Whats Your Possibility? Muskaan and Red

Conversations about growing up with a disability. Red Nicholson and Muskaan discuss the changes we're seeing in a more inclusive society.

I was a little nervous to interview Red. When looking him up I resonated really strongly with some of the blogs he had written. It was like someone had taken the ideas out of my brain and articulated it in a way I couldn’t.

I had to acknowledge the top tier wokeness this dude was about. I wouldn’t say I’m “new” to the disability community. But I’ve grown up around primarily able bodied people. I’m so used to my friends all being able bodied - lifting me around and doing things for me.

As an adult I’ve engaged more with the disability community and I couldn’t believe all the wisdom I was missing out on. I didn’t know why it had taken me so long, until Red explained it for me

“Two words, internalised ableism”


Red Nicholson explains how young disabled people are affected by the ableist narrative.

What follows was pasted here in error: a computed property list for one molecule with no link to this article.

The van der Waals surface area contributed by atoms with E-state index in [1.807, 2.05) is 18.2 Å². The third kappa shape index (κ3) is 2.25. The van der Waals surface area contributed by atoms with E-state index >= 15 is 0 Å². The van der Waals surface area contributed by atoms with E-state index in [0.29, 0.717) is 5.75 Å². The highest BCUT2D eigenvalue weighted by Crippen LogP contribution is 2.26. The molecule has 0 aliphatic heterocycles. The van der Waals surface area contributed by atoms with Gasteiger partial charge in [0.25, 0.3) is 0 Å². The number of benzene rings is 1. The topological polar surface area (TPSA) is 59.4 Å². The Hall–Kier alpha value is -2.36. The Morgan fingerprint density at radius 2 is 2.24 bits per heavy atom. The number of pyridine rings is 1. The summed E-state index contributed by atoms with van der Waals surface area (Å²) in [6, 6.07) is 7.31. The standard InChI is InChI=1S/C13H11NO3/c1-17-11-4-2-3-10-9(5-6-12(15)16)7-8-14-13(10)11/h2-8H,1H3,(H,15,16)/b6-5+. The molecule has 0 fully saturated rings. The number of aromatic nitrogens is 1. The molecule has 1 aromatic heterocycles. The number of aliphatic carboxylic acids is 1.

Internalised ableism is not a term I previously had in my vocabulary. Little did I know this idea would really change the way I thought about myself and my disability.

Internalised ableism is the idea that people living with disabilities internalise the ableist narrative (that disabled = not good) we grow up with in society. 

I really empathised with this. In school I resented being associated with the disability centre. I didn’t want to socialise with other disabled kids because it was easier to get along with able bodied kids when I played down my own disability.

“You are incentivised to hide your disability, and when you try and hide a large part of who you are it can be uncomfortable.”

As Red explained, “You are incentivised to hide your disability, and when you try and hide a large part of who you are it can be uncomfortable.”

It was really insightful being able to ask someone with a little more lived experience and wisdom about their disability. Young disabled people I believe are at a large risk of isolation or issues with identity because of how hard it can be to socialise.

I have learnt many invaluable lessons from Red, but what I thought was most significant was the importance of collaborating with other disabled people. As Red put it - “We’re often the only person we know with a disability growing up”. And that can be tough! So talk to people who may have a similar experience to you. Be open to listen and learn, you might find it useful.